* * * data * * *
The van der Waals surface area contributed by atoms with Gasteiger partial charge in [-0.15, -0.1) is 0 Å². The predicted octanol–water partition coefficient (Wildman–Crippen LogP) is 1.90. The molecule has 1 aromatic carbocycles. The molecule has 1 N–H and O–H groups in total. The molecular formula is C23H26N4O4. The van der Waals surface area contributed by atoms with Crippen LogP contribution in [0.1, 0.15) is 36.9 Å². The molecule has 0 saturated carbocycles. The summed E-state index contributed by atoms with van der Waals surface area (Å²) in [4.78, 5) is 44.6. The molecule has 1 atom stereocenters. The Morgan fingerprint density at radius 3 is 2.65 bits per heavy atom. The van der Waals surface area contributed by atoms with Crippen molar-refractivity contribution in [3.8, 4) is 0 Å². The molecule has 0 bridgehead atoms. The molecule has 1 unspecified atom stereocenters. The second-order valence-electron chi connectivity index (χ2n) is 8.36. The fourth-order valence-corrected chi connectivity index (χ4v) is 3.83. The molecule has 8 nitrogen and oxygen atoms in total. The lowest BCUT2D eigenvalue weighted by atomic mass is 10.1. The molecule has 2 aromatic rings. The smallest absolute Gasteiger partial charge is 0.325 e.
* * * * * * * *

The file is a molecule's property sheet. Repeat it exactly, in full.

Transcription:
The van der Waals surface area contributed by atoms with Gasteiger partial charge in [-0.15, -0.1) is 0 Å². The predicted octanol–water partition coefficient (Wildman–Crippen LogP) is 1.90. The molecule has 1 aromatic carbocycles. The molecule has 1 N–H and O–H groups in total. The molecular formula is C23H26N4O4. The van der Waals surface area contributed by atoms with Crippen LogP contribution in [0.1, 0.15) is 36.9 Å². The molecule has 0 saturated carbocycles. The summed E-state index contributed by atoms with van der Waals surface area (Å²) in [4.78, 5) is 44.6. The molecule has 1 atom stereocenters. The Morgan fingerprint density at radius 3 is 2.65 bits per heavy atom. The van der Waals surface area contributed by atoms with Crippen molar-refractivity contribution in [3.8, 4) is 0 Å². The molecule has 0 bridgehead atoms. The molecule has 1 unspecified atom stereocenters. The second-order valence-electron chi connectivity index (χ2n) is 8.36. The fourth-order valence-corrected chi connectivity index (χ4v) is 3.83. The molecule has 8 nitrogen and oxygen atoms in total. The lowest BCUT2D eigenvalue weighted by atomic mass is 10.1. The molecule has 2 aromatic rings. The smallest absolute Gasteiger partial charge is 0.325 e.